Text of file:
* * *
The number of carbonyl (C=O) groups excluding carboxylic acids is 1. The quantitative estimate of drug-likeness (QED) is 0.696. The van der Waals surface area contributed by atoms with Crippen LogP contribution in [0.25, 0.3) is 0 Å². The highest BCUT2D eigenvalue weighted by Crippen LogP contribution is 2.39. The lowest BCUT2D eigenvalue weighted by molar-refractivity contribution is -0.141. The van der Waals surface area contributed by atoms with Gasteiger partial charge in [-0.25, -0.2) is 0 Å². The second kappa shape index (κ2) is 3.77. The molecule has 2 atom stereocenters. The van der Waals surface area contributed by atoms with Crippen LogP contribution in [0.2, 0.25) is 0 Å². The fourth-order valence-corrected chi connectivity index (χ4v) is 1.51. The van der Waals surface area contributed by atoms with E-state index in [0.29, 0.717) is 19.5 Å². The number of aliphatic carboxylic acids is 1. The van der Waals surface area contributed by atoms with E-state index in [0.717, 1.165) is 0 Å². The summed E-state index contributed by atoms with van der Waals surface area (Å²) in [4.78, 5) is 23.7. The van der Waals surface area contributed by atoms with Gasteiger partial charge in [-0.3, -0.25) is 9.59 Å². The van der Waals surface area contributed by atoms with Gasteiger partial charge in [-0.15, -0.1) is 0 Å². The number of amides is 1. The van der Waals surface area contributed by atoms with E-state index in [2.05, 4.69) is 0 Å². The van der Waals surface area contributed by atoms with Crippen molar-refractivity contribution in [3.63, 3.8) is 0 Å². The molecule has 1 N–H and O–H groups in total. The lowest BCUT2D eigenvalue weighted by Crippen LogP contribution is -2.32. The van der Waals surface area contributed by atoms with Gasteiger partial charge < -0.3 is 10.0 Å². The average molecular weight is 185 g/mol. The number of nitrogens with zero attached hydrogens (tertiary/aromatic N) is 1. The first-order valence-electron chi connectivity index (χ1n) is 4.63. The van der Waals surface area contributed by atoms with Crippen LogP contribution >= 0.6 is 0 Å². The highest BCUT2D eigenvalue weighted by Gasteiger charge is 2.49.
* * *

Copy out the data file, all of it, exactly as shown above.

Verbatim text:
The number of carbonyl (C=O) groups excluding carboxylic acids is 1. The quantitative estimate of drug-likeness (QED) is 0.696. The van der Waals surface area contributed by atoms with Crippen LogP contribution in [0.25, 0.3) is 0 Å². The highest BCUT2D eigenvalue weighted by Crippen LogP contribution is 2.39. The lowest BCUT2D eigenvalue weighted by molar-refractivity contribution is -0.141. The van der Waals surface area contributed by atoms with Gasteiger partial charge in [-0.25, -0.2) is 0 Å². The second kappa shape index (κ2) is 3.77. The molecule has 2 atom stereocenters. The van der Waals surface area contributed by atoms with Crippen LogP contribution in [0.2, 0.25) is 0 Å². The fourth-order valence-corrected chi connectivity index (χ4v) is 1.51. The van der Waals surface area contributed by atoms with E-state index in [0.29, 0.717) is 19.5 Å². The number of aliphatic carboxylic acids is 1. The van der Waals surface area contributed by atoms with E-state index in [0.717, 1.165) is 0 Å². The summed E-state index contributed by atoms with van der Waals surface area (Å²) in [4.78, 5) is 23.7. The van der Waals surface area contributed by atoms with Gasteiger partial charge in [-0.3, -0.25) is 9.59 Å². The van der Waals surface area contributed by atoms with Gasteiger partial charge in [-0.15, -0.1) is 0 Å². The number of amides is 1. The van der Waals surface area contributed by atoms with E-state index in [2.05, 4.69) is 0 Å². The van der Waals surface area contributed by atoms with Crippen molar-refractivity contribution in [3.63, 3.8) is 0 Å². The molecule has 1 N–H and O–H groups in total. The lowest BCUT2D eigenvalue weighted by Crippen LogP contribution is -2.32. The van der Waals surface area contributed by atoms with Gasteiger partial charge < -0.3 is 10.0 Å². The average molecular weight is 185 g/mol. The number of nitrogens with zero attached hydrogens (tertiary/aromatic N) is 1. The first-order valence-electron chi connectivity index (χ1n) is 4.63. The van der Waals surface area contributed by atoms with Crippen LogP contribution >= 0.6 is 0 Å². The highest BCUT2D eigenvalue weighted by Gasteiger charge is 2.49.